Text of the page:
Melissa Nobles

FACULTY  |  Melissa Nobles

Melissa Nobles is the Department Head, and the Arthur and Ruth Sloan Professor of Political Science at the Massachusetts Institute of Technology.

Nobles' current research is focused on constructing a database of racial murders in the American South, 1930–1954. Working closely as a faculty collaborator and advisory board member of Northeastern Law School's Civil Rights and Restorative Justice law clinic, Nobles has conducted extensive archival research, unearthing understudied and more often, unknown racial murders and contributing to several legal investigations. She is the author of two books, Shades of Citizenship: Race and the Census in Modern Politics (Stanford University Press, 2000), The Politics of Official Apologies, (Cambridge University Press, 2008), and co-editor with Jun-Hyeok Kwak of Inherited Responsibility and Historical Reconciliation in East Asia (Routledge Press, 2013). Her work has also appeared in the Annual Review of Political Science, Daedalus, American Journal of Public Health, and several edited books. She is currently working on a book manuscript, provisionally titled "The End of Law," based on her research on racial violence in the "Jim Crow" U.S. South.

Nobles is a graduate of Brown University where she majored in History. She received her MA and PhD in Political Science from Yale University. Nobles has held fellowships at Boston University's Institute for Race and Social Division and Harvard University's Radcliffe Center for Advanced Study. She has served on the editorial boards of Polity, American Political Science Review, and currently serves on the editorial boards of Perspectives on Politics. Nobles is also involved in faculty governance at MIT and beyond, serving as the Associate Chair of the MIT Faculty from 2007–2009 and Vice-President of the American Political Science Association.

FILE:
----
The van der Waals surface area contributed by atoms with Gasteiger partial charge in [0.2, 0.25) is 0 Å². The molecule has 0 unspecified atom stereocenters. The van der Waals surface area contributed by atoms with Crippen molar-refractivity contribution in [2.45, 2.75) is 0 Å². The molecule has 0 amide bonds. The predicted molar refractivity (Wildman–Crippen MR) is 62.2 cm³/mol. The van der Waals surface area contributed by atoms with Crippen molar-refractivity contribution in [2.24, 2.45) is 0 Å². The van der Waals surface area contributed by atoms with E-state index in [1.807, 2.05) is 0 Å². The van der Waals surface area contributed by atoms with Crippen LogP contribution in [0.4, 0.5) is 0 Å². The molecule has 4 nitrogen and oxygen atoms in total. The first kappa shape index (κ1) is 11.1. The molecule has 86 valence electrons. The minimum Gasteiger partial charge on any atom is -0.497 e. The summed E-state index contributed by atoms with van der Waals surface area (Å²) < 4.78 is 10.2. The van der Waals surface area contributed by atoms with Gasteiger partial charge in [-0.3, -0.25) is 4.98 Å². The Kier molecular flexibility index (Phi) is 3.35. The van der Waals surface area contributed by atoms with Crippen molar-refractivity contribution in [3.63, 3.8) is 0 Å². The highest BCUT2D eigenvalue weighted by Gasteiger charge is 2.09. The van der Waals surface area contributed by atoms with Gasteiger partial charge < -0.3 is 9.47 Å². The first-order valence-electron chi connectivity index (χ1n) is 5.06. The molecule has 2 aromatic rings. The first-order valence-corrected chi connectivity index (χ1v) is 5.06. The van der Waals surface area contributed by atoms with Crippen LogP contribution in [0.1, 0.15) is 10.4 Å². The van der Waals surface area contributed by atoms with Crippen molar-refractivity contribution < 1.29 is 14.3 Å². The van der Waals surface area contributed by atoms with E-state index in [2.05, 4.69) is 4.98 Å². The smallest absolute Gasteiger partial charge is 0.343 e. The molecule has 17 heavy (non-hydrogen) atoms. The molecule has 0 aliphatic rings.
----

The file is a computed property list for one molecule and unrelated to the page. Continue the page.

Research

Professor Nobles' teaching and research interests are in the comparative study of racial and ethnic politics, and issues of retrospective justice. Her first book, Shades of Citizenship: Race and the Census in Modern Politics (Stanford University Press, 2000), examines the political origins and consequences of racial categorization in demographic censuses in the United States and Brazil. Her second book, The Politics of Official Apologies, (Cambridge University Press, 2008), comparatively examines the political uses of official apologies in Australia, Canada, New Zealand, and the United States. At present, Prof. Nobles is conducting research for a third book manuscript that will analyze the prospects for "transitional justice" in the American south. This book, and related projects, proposes to include the southern region of the United States in the comparative study of democratization and transitional justice. For a variety of reasons, which the book will examine, the south is not often included in comparative study.

Recent Publications

"Democratic dilemmas of census categorization in the post-civil rights era," in How Public Institutions Assess Identity Claims, ed. Avigail Eisenberg and Will Kymlicka. University of British Columbia Press, in press.

"The Prosecution of Human Rights Violations," Annual Review of Political Science, (2010) 13:165-82.

The Politics of Official Apologies .New York: Cambridge University Press, 2008).

"Reparations Claims: Politics by Another Name," Political Power and Political Theory, (2007) 18:253-258.

"The Myth of Latin American Multiracialism," Daedalus, (2005) 82-87.

"Lessons from Brazil: The Ideational and Political Dimensions of Multiraciality," in The New Race Question: How the Census Counts Multiracial Individuals, ed. Joel Perlmann and Mary Waters, New York: Russell Sage Foundation press. (2002).

"Racial Categorization and censuses," in Census and Identity: The Politics of Race, Ethnicity, and Language in National Censuses, ed. David I. Kertzer and Dominique Arel. Cambridge University Press, 2001.

Subjects

17.50: Introduction to Comparative Politics
17.55J: Introduction to Latin American Studies
17.523: Ethnic Conflict in World Politics
17.504: Ethnic Politics I  
17.516: Transitional Justice